Last night I finally saw the movie Interstellar. I had tried to see it when it first came out, but couldn’t seem to fit it in. Now I’m glad I didn’t.
Interstellar begins with a world facing many of the same challenges we find in Parable of the Sower–food shortages, widespread poverty, and a government that has turned its eyes from the stars to the ground, unable to justify money spent on dreams when there are so many problems to be solved in everyday life. And, like Lauren Olamina, Cooper, a former pilot, cannot let it go. His world, he knows is dying, and they are running out of other options. And when coded messages from a “they” no one can seem to identify lead to a covert NASA operation headed by one of Cooper’s former teachers, Cooper leaves everything and everyone he loves–including his 10 year old budding scientist daughter, Murph–behind for the chance to save them.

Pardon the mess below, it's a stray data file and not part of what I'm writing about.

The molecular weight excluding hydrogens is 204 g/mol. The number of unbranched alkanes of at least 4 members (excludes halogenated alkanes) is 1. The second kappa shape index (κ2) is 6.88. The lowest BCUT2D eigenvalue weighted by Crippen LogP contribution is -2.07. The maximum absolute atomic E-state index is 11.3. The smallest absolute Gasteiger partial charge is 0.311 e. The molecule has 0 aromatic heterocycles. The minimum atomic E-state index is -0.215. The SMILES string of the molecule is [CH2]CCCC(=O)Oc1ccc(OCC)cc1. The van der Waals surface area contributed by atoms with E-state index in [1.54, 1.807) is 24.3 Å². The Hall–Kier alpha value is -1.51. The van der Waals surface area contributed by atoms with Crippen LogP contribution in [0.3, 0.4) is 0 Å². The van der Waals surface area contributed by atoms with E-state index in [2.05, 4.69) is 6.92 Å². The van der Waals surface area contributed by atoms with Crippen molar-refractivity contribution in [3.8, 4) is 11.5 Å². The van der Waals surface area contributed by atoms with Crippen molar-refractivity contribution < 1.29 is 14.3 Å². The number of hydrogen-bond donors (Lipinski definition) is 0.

There are the usual assortment of questions that move the adventure plot forward, including:
- Can they find a new world that can support life before it’s too late?
- Will Cooper make it back to his family?
But the one question that the story most pivots around is one of ethics:
Who do we save, the human race as a species or the individual people we know and love?
The adventure is harrowing, as it must be, to keep us rooted to our seats for nearly three hours, and the decisions are difficult heart-rending , as are the emotional impacts on the families back home. And, as expected, the worlds are nothing like they imagined they might be.
Of course, at the end it they find themselves in crisis, and without giving too much away, it devolves into the sort of strange spiritual mumbo-jumbo that we have seen in other epic space movies, like Contact. But perhaps that’s how it is when science started delving into areas so far beyond our comprehension that they begin to resemble God.
And as for that one big question, perhaps if we are either very, very lucky or very, very unlucky, we just might be able to save both.